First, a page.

Salvation and the Exodus (Ex 14)
The Exodus is the paradigmatic story of salvation in the Old Testament. What the crucifixion and resurrection of Jesus is to the New Testament, the Exodus is to the Old. In other words, it’s hard to find a more central story to the history of Israel than this one.
One of the keys to this story is geography. God gives some very odd instructions at the start of the story when the Israelites initially commence their journey. God tells the Israelites to “turn and encamp in front of Pi-hahiroth between Migdol and the sea in front of Baal-Zephon by the sea” (Ex 14.2).
Let me be the first to admit that scholars have long been puzzled over just where these towns really are. That said, Migdol (which means “Tower” in Hebrew) shows up in the book of Ezekiel as the northernmost town in Egypt (Eze 29.10). If we’re talking about the same place (and, it’s still a big “if”), this means God gives the very odd command to turn northward and camp out by the sea.
This is important because it’s so counterintuitive. If we were trying to leave Egypt in a hurry, we almost certainly wouldn’t turn north and camp out by the sea. Rather, we would likely keep going east across the Sinai Peninsula. At the time, there were several well-trod trading routes which did exactly that. God tells Israel to take none of these routes.
Instead, God likely commands Moses to have the Israelites turn north and encamp by the sea, an action which blocks their egress. God essentially makes it impossible for the Israelites to escape when the Egyptian army comes bearing down upon them because their backs are to the sea and they have no boats to exit across the water.
Thus the Israelites are really forced to rely on God. God gives them very little choice besides perhaps surrendering, something the people, in their fear, apparently wanted to do. But, as becomes clear, surrendering is no longer an option because Pharaoh’s heart has been hardened to the point where he is more interested in Israel’s annihilation than its surrender.
In the midst of this terrifying scene, Moses utters some justifiably famous words: “Fear not, stand firm and see the salvation of the Lord, which he will work for you today” (Ex 14.13). Some have taken this to mean that if you get your back against the wall, God is promising to deliver you. Thus do nothing except look up and wait for his deliverance.
That sounds very pious, but I’m not convinced that reliance on God necessarily entails our passivity. I would certainly love it if God would just take care of all my problems, especially the really hard ones. But, in my experience, that’s usually not how it works. God generally expects us to involve ourselves in the deliverance in some kind of active way.
This text is one of those times when it really helps to look at what the underlying Hebrew is claiming. For example, the idea of “standing firm” is a good translation, but misses some of the nuance that’s there. According to Old Testament Scholar Victor Hamilton, the Hebrew word (yazav) employed here “is a technical term for the readiness required before a spectacular theophany.” In other words, this text is not counseling passivity; it’s counseling receptivity to the presence of God and courage in the midst of difficulties. Waiting on God is usually not about doing nothing; it’s more often about being still and quiet enough to hear what God wants to give us.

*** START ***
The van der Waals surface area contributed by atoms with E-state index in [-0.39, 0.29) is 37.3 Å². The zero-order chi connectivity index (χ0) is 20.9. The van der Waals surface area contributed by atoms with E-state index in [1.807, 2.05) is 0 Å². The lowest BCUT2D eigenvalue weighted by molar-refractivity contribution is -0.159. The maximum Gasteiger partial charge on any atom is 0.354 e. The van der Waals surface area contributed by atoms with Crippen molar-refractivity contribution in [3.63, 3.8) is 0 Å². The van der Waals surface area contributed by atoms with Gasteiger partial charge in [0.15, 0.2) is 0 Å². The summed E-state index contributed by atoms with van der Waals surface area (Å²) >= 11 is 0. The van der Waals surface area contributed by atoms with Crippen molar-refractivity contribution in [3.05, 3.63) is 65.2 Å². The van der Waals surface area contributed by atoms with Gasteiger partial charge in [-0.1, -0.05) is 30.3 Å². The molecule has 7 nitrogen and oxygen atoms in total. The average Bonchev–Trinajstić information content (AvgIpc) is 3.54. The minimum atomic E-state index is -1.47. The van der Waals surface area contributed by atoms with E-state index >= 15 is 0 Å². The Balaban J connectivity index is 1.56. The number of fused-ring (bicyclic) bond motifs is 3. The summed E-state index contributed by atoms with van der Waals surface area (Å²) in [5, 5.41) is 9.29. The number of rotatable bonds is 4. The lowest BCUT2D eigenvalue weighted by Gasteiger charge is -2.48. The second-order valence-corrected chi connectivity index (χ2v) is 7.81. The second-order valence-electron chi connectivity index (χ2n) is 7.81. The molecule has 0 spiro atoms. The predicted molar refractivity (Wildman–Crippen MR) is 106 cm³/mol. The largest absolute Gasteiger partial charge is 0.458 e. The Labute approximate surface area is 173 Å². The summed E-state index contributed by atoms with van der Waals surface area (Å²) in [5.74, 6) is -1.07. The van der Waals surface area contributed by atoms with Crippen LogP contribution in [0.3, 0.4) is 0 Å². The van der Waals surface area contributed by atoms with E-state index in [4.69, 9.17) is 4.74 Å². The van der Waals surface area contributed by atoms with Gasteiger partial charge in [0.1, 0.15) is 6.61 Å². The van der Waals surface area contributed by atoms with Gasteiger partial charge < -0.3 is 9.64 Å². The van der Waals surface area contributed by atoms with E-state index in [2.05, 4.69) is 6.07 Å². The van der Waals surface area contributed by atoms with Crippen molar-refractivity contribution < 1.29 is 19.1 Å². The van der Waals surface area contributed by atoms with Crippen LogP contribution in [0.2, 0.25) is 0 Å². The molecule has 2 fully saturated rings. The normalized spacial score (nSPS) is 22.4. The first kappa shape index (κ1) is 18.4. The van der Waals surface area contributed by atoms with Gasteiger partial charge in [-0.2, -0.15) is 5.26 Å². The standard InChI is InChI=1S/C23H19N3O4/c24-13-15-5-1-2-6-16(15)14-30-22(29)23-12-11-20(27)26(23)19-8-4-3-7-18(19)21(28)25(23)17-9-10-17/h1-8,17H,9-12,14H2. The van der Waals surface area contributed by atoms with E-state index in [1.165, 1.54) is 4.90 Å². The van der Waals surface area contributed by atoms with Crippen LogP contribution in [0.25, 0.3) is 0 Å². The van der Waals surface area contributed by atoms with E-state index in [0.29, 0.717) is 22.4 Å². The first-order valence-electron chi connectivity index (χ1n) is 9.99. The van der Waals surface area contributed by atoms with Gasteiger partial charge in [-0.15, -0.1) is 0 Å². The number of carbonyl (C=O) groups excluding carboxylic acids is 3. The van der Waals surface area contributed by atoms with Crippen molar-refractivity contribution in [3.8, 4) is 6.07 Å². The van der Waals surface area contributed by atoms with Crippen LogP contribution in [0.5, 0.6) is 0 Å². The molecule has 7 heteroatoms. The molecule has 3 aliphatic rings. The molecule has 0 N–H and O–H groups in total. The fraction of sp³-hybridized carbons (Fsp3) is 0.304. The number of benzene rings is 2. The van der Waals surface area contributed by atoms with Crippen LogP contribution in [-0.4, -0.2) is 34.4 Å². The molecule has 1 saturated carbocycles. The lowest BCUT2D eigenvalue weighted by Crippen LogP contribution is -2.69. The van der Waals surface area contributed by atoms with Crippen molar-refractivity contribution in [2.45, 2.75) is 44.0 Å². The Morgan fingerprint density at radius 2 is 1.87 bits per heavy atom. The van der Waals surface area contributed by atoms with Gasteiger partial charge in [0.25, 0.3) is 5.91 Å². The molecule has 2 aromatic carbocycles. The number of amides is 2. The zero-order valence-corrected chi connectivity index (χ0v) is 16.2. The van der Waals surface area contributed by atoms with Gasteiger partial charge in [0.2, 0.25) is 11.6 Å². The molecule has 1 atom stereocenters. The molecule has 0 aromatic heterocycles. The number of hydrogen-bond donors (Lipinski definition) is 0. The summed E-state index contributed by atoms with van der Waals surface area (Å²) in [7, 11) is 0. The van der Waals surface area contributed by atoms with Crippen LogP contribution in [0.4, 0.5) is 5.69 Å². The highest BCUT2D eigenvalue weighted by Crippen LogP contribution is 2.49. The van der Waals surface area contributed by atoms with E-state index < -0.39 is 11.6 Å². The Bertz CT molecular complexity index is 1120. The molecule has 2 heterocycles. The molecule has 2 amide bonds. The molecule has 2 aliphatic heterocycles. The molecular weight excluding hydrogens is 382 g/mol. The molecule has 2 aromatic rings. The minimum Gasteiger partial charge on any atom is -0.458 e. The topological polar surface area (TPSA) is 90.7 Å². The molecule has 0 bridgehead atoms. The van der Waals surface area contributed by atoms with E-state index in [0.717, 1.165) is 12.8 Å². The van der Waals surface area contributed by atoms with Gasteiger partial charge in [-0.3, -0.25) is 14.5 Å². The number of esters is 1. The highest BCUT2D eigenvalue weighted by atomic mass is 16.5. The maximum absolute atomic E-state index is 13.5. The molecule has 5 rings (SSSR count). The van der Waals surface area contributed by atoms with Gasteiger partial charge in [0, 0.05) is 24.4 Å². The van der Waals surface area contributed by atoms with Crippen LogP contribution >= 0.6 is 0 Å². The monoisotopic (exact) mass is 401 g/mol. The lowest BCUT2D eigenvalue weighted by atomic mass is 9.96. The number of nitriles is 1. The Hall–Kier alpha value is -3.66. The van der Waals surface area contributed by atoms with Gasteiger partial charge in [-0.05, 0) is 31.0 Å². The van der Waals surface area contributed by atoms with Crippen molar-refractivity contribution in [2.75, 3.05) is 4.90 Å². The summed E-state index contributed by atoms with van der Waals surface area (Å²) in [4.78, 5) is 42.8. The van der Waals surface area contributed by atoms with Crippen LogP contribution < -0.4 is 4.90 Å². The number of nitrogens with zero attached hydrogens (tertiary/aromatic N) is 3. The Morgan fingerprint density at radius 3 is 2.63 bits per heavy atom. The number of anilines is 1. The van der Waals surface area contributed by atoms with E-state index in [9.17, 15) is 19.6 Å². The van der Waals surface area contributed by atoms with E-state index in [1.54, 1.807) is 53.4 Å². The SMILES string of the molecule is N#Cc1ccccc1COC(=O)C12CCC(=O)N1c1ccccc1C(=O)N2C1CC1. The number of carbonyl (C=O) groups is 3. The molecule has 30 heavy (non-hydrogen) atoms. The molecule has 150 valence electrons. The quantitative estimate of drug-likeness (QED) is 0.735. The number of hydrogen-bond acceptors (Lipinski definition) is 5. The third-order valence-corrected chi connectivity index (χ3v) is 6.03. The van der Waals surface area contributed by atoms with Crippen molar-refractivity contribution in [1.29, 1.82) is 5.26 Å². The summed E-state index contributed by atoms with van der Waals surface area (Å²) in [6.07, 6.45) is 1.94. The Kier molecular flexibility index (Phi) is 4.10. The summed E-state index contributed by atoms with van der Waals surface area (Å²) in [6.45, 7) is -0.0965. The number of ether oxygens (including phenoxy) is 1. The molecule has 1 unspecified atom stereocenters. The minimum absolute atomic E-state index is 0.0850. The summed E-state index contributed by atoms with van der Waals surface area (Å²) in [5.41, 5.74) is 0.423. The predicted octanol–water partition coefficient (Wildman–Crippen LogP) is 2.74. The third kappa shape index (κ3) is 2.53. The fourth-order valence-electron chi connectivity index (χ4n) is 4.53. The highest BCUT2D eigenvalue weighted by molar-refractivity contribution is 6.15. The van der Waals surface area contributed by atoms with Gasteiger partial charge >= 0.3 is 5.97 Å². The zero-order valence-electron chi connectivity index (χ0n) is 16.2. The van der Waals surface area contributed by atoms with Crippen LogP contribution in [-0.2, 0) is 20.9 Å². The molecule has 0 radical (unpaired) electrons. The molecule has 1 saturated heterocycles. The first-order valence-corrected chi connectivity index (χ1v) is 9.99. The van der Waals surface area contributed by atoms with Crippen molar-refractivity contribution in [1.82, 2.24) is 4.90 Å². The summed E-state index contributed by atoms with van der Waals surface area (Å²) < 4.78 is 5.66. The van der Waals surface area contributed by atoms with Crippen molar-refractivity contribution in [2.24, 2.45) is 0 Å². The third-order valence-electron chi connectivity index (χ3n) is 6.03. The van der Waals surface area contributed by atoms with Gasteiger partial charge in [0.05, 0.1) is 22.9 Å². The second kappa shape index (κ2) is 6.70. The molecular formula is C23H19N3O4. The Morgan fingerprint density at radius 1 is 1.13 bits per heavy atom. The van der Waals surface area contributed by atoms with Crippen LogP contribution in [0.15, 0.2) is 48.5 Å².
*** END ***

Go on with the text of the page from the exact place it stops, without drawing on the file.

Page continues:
Christians are right to read the Exodus story as a metaphor for salvation. In fact, according to the author of Hebrews, the Old Testament is “a shadow of the good things to come” (Heb 10.1). As Christians, we read the Old in light of the New. Jesus, in his incarnation and resurrection, becomes a kind of interpretive key for reading the OT well.
In this case, it’s the apostle Paul who guides us: “I want you to know, brethren that our fathers were all under the cloud and all passed through the sea, and all were baptized into Moses in the cloud and in the sea” (1 Cor 10.1-2). Paul reads the Exodus story as a story of salvation that begins in a kind of baptism.
Thus baptism really does have something to do with salvation because, in it, we receive the grace to live the spiritual life. Further, baptism enables us to enter the Church which nourishes our spiritual life through the preaching of the Word of God and the administration of the sacraments. As our baptismal liturgy puts it:
We thank you, Almighty God for the gift of water…through it you led the children of Israel out of their bondage in Egypt into the land of promise. In it your son Jesus received the baptism of John and was anointed by the Holy Spirit as the Messiah, the Christ, to lead us, through his death and resurrection, from the bondage of sin into everlasting life (BCP, P. 306).
The really hard work – the saving work in baptism – is all God’s. Having prepared for baptism, we show up, humbly recognize our need for a savior and confess our faith. But after our baptisms, we then actively cooperate with the grace which has been given to us the rest of our lives, which is why the church and her sacraments are so vital.
Thus salvation is not really a one-time individualistic free ticket to heaven. The salvation that begins at our baptisms is merely the start of invitation to join with Christ in his person and his work. In salvation, God rescues us, enabling us to live in a loving relationship with him and with others.
Kevin Dodge is the author of several books on the spiritual life, including Confessions of a Bishop: A Guide to Augustine’s Confessions and Reading Dante: A Theological Paraphrase of the Inferno. He holds an MBA from Harvard Business School and a ThM with Highest Honors from Dallas Theological Seminary.